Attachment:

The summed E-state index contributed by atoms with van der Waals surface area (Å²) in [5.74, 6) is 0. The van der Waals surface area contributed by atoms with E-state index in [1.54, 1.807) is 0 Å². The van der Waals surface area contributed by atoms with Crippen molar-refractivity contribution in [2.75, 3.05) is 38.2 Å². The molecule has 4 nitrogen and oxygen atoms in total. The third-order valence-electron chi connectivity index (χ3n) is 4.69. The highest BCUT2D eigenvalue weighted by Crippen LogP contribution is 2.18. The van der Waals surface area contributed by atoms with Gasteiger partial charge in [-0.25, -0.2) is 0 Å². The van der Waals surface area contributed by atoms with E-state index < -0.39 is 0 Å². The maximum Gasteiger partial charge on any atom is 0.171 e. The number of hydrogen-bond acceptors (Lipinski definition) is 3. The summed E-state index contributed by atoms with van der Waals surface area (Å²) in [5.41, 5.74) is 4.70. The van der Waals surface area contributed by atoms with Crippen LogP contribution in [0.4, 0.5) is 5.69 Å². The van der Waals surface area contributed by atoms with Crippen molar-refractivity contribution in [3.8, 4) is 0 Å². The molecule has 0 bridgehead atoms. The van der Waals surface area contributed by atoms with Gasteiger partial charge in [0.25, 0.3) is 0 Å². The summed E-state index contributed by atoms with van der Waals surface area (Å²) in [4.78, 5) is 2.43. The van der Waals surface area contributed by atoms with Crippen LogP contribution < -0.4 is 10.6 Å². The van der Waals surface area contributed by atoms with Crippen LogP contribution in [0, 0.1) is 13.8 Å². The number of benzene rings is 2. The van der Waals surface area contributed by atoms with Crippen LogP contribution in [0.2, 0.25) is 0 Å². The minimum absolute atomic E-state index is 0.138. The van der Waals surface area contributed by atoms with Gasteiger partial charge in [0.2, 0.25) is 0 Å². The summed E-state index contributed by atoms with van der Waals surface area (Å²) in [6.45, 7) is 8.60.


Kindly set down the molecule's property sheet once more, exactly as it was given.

The summed E-state index contributed by atoms with van der Waals surface area (Å²) in [5.74, 6) is 0. The van der Waals surface area contributed by atoms with E-state index in [1.54, 1.807) is 0 Å². The van der Waals surface area contributed by atoms with Crippen molar-refractivity contribution in [2.75, 3.05) is 38.2 Å². The molecule has 4 nitrogen and oxygen atoms in total. The third-order valence-electron chi connectivity index (χ3n) is 4.69. The highest BCUT2D eigenvalue weighted by Crippen LogP contribution is 2.18. The van der Waals surface area contributed by atoms with Gasteiger partial charge in [-0.25, -0.2) is 0 Å². The van der Waals surface area contributed by atoms with E-state index < -0.39 is 0 Å². The maximum Gasteiger partial charge on any atom is 0.171 e. The number of hydrogen-bond acceptors (Lipinski definition) is 3. The summed E-state index contributed by atoms with van der Waals surface area (Å²) in [5.41, 5.74) is 4.70. The van der Waals surface area contributed by atoms with Crippen LogP contribution in [0.4, 0.5) is 5.69 Å². The van der Waals surface area contributed by atoms with Crippen molar-refractivity contribution in [3.8, 4) is 0 Å². The molecule has 0 bridgehead atoms. The van der Waals surface area contributed by atoms with Gasteiger partial charge in [0.25, 0.3) is 0 Å². The summed E-state index contributed by atoms with van der Waals surface area (Å²) in [4.78, 5) is 2.43. The van der Waals surface area contributed by atoms with Crippen LogP contribution < -0.4 is 10.6 Å². The van der Waals surface area contributed by atoms with Crippen LogP contribution in [0, 0.1) is 13.8 Å². The number of benzene rings is 2. The van der Waals surface area contributed by atoms with Crippen LogP contribution in [0.2, 0.25) is 0 Å². The minimum absolute atomic E-state index is 0.138. The van der Waals surface area contributed by atoms with Gasteiger partial charge in [0.2, 0.25) is 0 Å². The summed E-state index contributed by atoms with van der Waals surface area (Å²) in [6.45, 7) is 8.60.